The rest of the year, the training goes in cycles. She does Olympic weightlifting and power lifting for strength. She works on strengthening her core, and does sprints and other cardio work to maximize her conditioning.
And there is throwing. Lots and lots of throwing the discus, which weighs 1 kilogram (about 2 pounds, 3 ounces) and measures 180 millimeters across (a little more than 7 inches).
“It’s a lot of throwing, a lot of repetitions,” Dincoff said. “The throwing is very important, getting my body used to the feelings, knowing what my body ought to feel and knowing if I’m off or not on a certain day.”
She also uses video to break down her throws.
“I’ll have the video and I can see things that maybe I was doing and I’ve gotten away from, so they can be put back in, or the other way around, I can see something that wasn’t so great and I can see the improvement. It’s been a really good tool.”
She’s learned not to depend on the video too much, however.
“I try not to do too much of it, because I don’t want to get caught up in what I see,” she explained. “I can focus more on the feeling of the throw. I don’t want to get where I’m too much of a perfectionist and not being relaxed if I’m trying to hit specific positions.
“It’s very dependent on rhythm and timing, so even if I’m a little off, you can still create a good throw if it’s connected and fluid. If I look too much at film, I’ll try to hit the positions correctly but the fluidity of the throw might be off or disconnected. It’s finding a good balance of using video as a tool, which I think I’ve gotten a lot better at.”
She’s also better at going easier on herself.
“I remind myself this is a journey and to have fun,” Dincoff said. “I’ve put a lot of pressure on myself in past years to find perfection. I don’t want to say I was taking it too seriously, but I have to be relaxed and I have to have fun and enjoy the moment, be in the moment.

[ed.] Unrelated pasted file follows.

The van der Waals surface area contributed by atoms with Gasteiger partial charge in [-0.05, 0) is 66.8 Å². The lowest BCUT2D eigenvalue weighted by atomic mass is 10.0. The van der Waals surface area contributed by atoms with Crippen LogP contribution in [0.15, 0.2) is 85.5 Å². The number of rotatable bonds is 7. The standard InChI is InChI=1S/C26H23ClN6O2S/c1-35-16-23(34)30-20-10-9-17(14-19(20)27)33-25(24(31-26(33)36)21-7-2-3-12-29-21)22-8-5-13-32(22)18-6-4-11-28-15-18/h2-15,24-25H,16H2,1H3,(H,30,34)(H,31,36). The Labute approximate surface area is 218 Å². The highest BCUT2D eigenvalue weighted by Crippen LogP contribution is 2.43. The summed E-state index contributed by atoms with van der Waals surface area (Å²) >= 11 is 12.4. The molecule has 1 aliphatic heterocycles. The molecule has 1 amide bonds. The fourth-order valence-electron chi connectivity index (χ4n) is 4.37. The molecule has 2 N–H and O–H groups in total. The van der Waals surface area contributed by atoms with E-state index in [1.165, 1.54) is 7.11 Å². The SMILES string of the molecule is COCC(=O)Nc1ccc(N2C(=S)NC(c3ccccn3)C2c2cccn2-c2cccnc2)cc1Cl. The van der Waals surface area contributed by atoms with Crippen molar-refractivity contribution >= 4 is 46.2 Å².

“If I’m anxious going into a throw, I’ll remember to take a deep breath. You might see me smile when I walk into the ring and that’s telling myself to relax, and reminding myself to enjoy these moments, because they go by so quickly. If I press too hard I’m not going to get the throws I’ve been practicing, because I don’t practice like that.”
Dincoff has family and friends rooting for her back home, which she finds helpful.
“I’ve poured everything I’ve had into this. I have so many friends and family from back home that have poured into me,” she said. “This just shows what they’ve given me and blessed me with. I’m really excited to make this happen and celebrate with everybody.
“It’s been a very interesting journey and I’m very blessed for it. I’m just excited for the whole experience and to have so much support behind me is amazing.”
Dincoff is as ready as she can be for Friday.
“I feel I’m in a great place,” she said. “I’ve had the best practices of my life this past week. I know my technique is on track, my physical fitness is on track. The best thing I can do now is make sure that I’m mentally on track.
“I’ve been doing a lot of reading and bettering my mental fitness. I just want to better myself and prepare in all ways possible.”